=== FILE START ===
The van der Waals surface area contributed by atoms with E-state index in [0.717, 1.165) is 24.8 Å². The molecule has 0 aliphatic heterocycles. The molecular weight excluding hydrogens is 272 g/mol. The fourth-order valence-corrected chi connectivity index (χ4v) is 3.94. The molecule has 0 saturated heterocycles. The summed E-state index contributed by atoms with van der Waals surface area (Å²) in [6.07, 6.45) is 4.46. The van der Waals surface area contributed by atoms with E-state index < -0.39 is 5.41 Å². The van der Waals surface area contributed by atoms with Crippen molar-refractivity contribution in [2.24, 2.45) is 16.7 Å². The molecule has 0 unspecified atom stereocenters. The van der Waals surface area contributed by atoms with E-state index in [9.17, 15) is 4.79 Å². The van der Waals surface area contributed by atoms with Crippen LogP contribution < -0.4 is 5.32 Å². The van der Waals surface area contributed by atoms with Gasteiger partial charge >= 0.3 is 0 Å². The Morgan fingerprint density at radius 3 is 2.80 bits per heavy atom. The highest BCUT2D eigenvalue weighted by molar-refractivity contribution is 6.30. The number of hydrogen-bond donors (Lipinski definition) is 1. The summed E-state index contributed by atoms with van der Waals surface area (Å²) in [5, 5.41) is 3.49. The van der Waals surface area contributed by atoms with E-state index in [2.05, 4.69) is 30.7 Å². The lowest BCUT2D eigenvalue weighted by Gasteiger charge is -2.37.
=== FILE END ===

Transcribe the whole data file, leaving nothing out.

The van der Waals surface area contributed by atoms with E-state index in [0.717, 1.165) is 24.8 Å². The molecule has 0 aliphatic heterocycles. The molecular weight excluding hydrogens is 272 g/mol. The fourth-order valence-corrected chi connectivity index (χ4v) is 3.94. The molecule has 0 saturated heterocycles. The summed E-state index contributed by atoms with van der Waals surface area (Å²) in [6.07, 6.45) is 4.46. The van der Waals surface area contributed by atoms with E-state index < -0.39 is 5.41 Å². The van der Waals surface area contributed by atoms with Crippen molar-refractivity contribution in [2.24, 2.45) is 16.7 Å². The molecule has 0 unspecified atom stereocenters. The van der Waals surface area contributed by atoms with E-state index in [9.17, 15) is 4.79 Å². The van der Waals surface area contributed by atoms with Crippen LogP contribution < -0.4 is 5.32 Å². The van der Waals surface area contributed by atoms with Gasteiger partial charge >= 0.3 is 0 Å². The Morgan fingerprint density at radius 3 is 2.80 bits per heavy atom. The highest BCUT2D eigenvalue weighted by molar-refractivity contribution is 6.30. The number of hydrogen-bond donors (Lipinski definition) is 1. The summed E-state index contributed by atoms with van der Waals surface area (Å²) in [5, 5.41) is 3.49. The van der Waals surface area contributed by atoms with E-state index in [2.05, 4.69) is 30.7 Å². The lowest BCUT2D eigenvalue weighted by Gasteiger charge is -2.37.